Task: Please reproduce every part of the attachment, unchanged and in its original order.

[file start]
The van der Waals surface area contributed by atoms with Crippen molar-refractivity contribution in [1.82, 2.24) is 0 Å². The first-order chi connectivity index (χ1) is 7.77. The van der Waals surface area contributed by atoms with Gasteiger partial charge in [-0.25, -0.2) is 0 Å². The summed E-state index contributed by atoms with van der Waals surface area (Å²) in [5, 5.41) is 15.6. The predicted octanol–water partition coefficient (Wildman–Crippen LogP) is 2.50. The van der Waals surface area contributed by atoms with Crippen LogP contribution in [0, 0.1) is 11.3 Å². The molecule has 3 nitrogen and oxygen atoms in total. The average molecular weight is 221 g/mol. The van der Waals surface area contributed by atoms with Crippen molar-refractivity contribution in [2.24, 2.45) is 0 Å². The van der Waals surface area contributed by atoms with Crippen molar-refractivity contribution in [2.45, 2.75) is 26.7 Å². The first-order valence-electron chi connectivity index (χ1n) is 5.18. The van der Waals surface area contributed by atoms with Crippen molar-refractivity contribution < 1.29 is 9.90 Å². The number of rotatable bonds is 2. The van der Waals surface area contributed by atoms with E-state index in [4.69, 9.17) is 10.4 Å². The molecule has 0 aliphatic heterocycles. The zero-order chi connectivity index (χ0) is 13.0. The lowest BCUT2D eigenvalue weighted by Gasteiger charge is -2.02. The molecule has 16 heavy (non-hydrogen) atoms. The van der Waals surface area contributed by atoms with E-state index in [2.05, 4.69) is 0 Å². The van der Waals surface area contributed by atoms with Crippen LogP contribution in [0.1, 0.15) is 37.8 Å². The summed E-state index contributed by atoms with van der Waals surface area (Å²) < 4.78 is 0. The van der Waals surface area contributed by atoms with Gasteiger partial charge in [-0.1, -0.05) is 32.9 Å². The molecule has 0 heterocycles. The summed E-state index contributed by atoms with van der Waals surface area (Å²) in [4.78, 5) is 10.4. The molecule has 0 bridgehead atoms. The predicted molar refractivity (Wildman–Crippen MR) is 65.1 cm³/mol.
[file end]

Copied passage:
The van der Waals surface area contributed by atoms with Crippen molar-refractivity contribution in [1.82, 2.24) is 0 Å². The first-order chi connectivity index (χ1) is 7.77. The van der Waals surface area contributed by atoms with Gasteiger partial charge in [-0.25, -0.2) is 0 Å². The summed E-state index contributed by atoms with van der Waals surface area (Å²) in [5, 5.41) is 15.6. The predicted octanol–water partition coefficient (Wildman–Crippen LogP) is 2.50. The van der Waals surface area contributed by atoms with Crippen LogP contribution in [0, 0.1) is 11.3 Å². The molecule has 3 nitrogen and oxygen atoms in total. The average molecular weight is 221 g/mol. The van der Waals surface area contributed by atoms with Crippen molar-refractivity contribution in [2.24, 2.45) is 0 Å². The van der Waals surface area contributed by atoms with Crippen molar-refractivity contribution in [2.45, 2.75) is 26.7 Å². The first-order valence-electron chi connectivity index (χ1n) is 5.18. The van der Waals surface area contributed by atoms with Crippen molar-refractivity contribution < 1.29 is 9.90 Å². The number of rotatable bonds is 2. The van der Waals surface area contributed by atoms with E-state index in [4.69, 9.17) is 10.4 Å². The molecule has 0 aliphatic heterocycles. The zero-order chi connectivity index (χ0) is 13.0. The lowest BCUT2D eigenvalue weighted by Gasteiger charge is -2.02. The molecule has 16 heavy (non-hydrogen) atoms. The van der Waals surface area contributed by atoms with E-state index in [2.05, 4.69) is 0 Å². The van der Waals surface area contributed by atoms with Crippen LogP contribution in [0.1, 0.15) is 37.8 Å². The summed E-state index contributed by atoms with van der Waals surface area (Å²) < 4.78 is 0. The van der Waals surface area contributed by atoms with Gasteiger partial charge in [-0.1, -0.05) is 32.9 Å². The molecule has 0 heterocycles. The summed E-state index contributed by atoms with van der Waals surface area (Å²) in [4.78, 5) is 10.4. The molecule has 0 bridgehead atoms. The predicted molar refractivity (Wildman–Crippen MR) is 65.1 cm³/mol.